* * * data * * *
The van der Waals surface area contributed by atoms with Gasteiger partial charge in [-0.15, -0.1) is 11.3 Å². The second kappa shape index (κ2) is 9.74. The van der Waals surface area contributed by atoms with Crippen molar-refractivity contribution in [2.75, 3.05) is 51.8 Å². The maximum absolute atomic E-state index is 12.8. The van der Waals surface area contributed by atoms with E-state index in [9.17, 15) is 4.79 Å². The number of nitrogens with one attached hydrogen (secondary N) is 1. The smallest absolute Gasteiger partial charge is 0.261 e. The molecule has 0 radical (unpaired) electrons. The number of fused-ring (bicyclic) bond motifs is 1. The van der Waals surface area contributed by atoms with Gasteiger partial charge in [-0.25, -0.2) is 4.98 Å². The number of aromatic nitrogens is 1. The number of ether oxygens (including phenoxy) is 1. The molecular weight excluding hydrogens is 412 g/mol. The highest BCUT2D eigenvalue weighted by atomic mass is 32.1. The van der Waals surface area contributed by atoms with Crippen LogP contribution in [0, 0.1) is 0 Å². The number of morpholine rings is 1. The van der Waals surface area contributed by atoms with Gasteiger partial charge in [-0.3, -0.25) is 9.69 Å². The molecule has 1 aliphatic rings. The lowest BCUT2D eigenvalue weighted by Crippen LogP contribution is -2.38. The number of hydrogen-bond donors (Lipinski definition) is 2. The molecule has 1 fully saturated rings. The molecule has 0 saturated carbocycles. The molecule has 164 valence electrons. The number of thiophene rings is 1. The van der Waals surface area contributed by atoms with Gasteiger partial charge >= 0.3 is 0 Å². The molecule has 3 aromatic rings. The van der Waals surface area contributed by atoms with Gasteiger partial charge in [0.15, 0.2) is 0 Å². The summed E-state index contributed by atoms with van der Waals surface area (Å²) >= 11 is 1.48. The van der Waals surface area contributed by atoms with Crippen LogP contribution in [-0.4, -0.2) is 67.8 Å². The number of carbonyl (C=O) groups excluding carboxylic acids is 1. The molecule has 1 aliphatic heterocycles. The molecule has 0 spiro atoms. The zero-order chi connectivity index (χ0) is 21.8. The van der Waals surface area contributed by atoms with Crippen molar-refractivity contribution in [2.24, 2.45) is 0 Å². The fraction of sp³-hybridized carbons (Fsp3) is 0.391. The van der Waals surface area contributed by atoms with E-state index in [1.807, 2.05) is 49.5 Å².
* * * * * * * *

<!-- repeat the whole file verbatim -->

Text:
The van der Waals surface area contributed by atoms with Gasteiger partial charge in [-0.15, -0.1) is 11.3 Å². The second kappa shape index (κ2) is 9.74. The van der Waals surface area contributed by atoms with Crippen molar-refractivity contribution in [2.75, 3.05) is 51.8 Å². The maximum absolute atomic E-state index is 12.8. The van der Waals surface area contributed by atoms with E-state index in [9.17, 15) is 4.79 Å². The number of nitrogens with one attached hydrogen (secondary N) is 1. The smallest absolute Gasteiger partial charge is 0.261 e. The molecule has 0 radical (unpaired) electrons. The number of fused-ring (bicyclic) bond motifs is 1. The van der Waals surface area contributed by atoms with Gasteiger partial charge in [-0.25, -0.2) is 4.98 Å². The number of aromatic nitrogens is 1. The number of ether oxygens (including phenoxy) is 1. The molecular weight excluding hydrogens is 412 g/mol. The highest BCUT2D eigenvalue weighted by atomic mass is 32.1. The van der Waals surface area contributed by atoms with Crippen LogP contribution in [0, 0.1) is 0 Å². The number of morpholine rings is 1. The van der Waals surface area contributed by atoms with Gasteiger partial charge in [-0.3, -0.25) is 9.69 Å². The molecule has 1 aliphatic rings. The lowest BCUT2D eigenvalue weighted by Crippen LogP contribution is -2.38. The number of hydrogen-bond donors (Lipinski definition) is 2. The molecule has 1 fully saturated rings. The molecule has 0 saturated carbocycles. The molecule has 164 valence electrons. The number of thiophene rings is 1. The van der Waals surface area contributed by atoms with Gasteiger partial charge >= 0.3 is 0 Å². The molecule has 3 aromatic rings. The van der Waals surface area contributed by atoms with Gasteiger partial charge in [0.15, 0.2) is 0 Å². The summed E-state index contributed by atoms with van der Waals surface area (Å²) >= 11 is 1.48. The van der Waals surface area contributed by atoms with Crippen LogP contribution in [-0.4, -0.2) is 67.8 Å². The number of carbonyl (C=O) groups excluding carboxylic acids is 1. The molecule has 1 aliphatic heterocycles. The molecule has 0 spiro atoms. The zero-order chi connectivity index (χ0) is 21.8. The van der Waals surface area contributed by atoms with Crippen molar-refractivity contribution in [2.24, 2.45) is 0 Å². The fraction of sp³-hybridized carbons (Fsp3) is 0.391. The van der Waals surface area contributed by atoms with E-state index in [1.807, 2.05) is 49.5 Å².